We all know of the Dell Technologies recently published an article which noted that '85% of jobs that will exist in 2030 haven't even been invented yet'. That is both logical and mind-boggling. As a parent and as an educator, I need to know what I need to teach my kids and our young people to prepare them for the future - but how do we do that when the digital globalised life we live in now, will be drastically and unimaginably different in the very near future?
Tackling this question is a daunting prospect but it is also an incredible opportunity to rethink and make a real-impact on the future. Over my lifetime, technology has spurred on incredible innovations and automations which have changed entire industries and long-held ways of doing things, far beyond what could have been predicted. In my children's lifetime, I can only begin to fathom what the next leaps forward could look-like. 100 years ago cars and planes were new technologies that managed to transform the world both for the better and for the worst.
Technology will change the types of jobs we do, transform how we use the physical world as well as how and what we communicate, and it will challenge us to rethink moral issues and how we view the world. In order for people to not be left-behind with all this technological change, humans will need to nurture and develop their uniquely human characteristics and embrace the multitude of technological advances to carve out their place in this new world.
This is one of the biggest issues of our time and it requires the 'collective brain' of policy makers, businesses, educators and everyone in between. This issue is so important to so many people that on Friday 28 June 2019 experts from leading global tech companies - such as Apple, IBM, ARM, BT - will join chief policy makers including Amanda Spielman Ofsted's Chief Inspector and prominent names from the worlds of education, business, government and media to tackle this, and other big issues, around the theme of 'Human skills in a technological world'.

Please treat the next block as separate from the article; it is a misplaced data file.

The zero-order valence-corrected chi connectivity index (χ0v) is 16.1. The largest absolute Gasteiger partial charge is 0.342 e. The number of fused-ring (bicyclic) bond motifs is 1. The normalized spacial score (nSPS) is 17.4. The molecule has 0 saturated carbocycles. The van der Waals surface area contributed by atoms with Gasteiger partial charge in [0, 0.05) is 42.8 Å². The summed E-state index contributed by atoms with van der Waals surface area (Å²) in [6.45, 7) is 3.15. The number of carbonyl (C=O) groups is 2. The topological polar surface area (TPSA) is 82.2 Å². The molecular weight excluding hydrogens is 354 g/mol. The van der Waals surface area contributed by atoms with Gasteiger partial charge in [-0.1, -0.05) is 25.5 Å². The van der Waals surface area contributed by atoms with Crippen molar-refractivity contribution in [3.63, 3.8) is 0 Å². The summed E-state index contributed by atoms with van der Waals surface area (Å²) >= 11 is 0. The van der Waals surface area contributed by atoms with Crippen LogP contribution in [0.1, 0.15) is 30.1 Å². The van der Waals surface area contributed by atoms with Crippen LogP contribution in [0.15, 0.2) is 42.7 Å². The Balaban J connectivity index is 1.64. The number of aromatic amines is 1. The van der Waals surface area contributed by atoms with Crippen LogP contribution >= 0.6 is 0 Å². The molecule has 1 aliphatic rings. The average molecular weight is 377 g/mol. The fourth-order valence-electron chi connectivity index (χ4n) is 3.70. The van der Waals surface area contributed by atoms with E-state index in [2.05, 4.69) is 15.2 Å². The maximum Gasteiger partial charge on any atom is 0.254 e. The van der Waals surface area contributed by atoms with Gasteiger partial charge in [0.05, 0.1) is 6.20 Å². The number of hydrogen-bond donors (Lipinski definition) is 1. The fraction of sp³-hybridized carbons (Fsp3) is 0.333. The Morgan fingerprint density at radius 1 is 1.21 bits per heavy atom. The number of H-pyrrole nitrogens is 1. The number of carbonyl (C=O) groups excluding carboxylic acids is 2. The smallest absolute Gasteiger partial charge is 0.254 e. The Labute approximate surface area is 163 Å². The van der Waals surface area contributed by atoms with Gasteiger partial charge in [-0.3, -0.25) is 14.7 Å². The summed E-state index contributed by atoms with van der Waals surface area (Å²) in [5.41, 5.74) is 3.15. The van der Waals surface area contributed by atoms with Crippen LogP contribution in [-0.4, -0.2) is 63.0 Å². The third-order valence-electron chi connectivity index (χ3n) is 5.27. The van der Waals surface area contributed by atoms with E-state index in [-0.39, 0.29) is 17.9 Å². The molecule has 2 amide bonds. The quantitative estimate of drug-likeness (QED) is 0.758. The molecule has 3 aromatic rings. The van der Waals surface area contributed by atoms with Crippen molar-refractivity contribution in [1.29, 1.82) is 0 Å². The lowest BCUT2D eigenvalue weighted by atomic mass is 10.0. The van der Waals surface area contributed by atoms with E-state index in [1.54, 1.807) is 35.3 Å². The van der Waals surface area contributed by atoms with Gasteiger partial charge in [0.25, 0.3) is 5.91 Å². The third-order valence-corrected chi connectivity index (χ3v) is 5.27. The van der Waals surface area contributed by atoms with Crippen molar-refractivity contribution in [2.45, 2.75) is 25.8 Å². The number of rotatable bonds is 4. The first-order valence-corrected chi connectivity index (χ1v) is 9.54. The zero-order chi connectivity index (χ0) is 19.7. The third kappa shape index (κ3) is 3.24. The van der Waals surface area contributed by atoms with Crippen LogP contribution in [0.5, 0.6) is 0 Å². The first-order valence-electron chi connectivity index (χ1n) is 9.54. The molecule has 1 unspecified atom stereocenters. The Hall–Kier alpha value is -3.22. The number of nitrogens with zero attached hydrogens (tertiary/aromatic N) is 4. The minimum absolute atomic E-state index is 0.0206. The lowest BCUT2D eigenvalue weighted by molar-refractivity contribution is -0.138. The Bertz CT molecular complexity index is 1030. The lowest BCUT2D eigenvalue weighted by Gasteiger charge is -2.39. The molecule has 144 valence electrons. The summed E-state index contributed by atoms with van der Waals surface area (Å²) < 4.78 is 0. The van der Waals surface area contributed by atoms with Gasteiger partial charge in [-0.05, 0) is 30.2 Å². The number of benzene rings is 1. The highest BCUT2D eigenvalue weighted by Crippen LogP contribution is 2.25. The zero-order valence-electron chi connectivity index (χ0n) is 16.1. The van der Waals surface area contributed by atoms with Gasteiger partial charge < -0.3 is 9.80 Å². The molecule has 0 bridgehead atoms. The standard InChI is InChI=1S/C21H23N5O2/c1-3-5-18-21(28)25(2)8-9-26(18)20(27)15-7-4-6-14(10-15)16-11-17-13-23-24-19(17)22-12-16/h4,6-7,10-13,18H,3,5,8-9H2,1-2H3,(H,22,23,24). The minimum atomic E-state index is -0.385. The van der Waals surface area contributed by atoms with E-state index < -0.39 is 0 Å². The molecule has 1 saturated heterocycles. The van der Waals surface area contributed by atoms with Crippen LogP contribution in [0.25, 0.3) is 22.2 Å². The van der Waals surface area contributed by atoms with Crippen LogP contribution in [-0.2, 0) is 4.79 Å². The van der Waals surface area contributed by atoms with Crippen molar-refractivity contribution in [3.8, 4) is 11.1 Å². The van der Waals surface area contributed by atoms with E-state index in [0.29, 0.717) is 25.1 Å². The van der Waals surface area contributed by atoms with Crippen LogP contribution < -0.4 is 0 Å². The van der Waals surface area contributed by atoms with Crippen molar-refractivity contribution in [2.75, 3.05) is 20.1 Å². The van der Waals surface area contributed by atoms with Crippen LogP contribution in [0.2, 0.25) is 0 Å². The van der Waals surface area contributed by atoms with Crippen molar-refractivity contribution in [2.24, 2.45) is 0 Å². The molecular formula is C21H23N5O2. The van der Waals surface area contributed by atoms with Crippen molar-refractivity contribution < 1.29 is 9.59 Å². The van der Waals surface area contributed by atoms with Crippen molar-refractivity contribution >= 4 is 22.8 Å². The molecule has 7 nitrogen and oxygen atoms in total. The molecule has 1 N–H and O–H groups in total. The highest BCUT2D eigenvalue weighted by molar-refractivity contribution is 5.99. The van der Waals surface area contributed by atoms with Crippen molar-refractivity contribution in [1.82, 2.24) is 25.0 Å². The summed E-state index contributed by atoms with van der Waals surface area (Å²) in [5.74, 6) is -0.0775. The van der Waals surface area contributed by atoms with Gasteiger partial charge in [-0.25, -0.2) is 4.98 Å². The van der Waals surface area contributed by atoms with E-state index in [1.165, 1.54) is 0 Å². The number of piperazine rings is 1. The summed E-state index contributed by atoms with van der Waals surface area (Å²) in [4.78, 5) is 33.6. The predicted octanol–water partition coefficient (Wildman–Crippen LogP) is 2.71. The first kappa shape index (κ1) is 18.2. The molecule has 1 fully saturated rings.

Speaking at the International Festival of Learning in Bury St Edmunds they will join a carefully curated full day of technology and non-technology thought leadership sessions, debates, Q&As and seminars for up to 1,000 festival guests.
The Festival's debate on how to understand the role of human skills in the digital world couldn't be more pertinent, both for me as a parent and for me as a leader of three educational institutions in the east. I am excited to hear the open and varied debates and discussions next week, and to hear about new digital technologies which will revolutionise our future.
My hope is we can use this knowledge to help support people to embrace the opportunities and amazing technologies that living, parenting and teaching in a digital era brings and to guide the next generations to achieve and succeed in the future, as our elders have done since time began.
If you would like to join and influence this debate the Festival is on 28 June 2019 - auspiciously only one day after the iPhone was launched twelve short years ago - to find out more about the Festival please visit the website www.ifleast.org.
- Dr Nikos Savvas is Chief Executive of Eastern Colleges Group and a father of three children.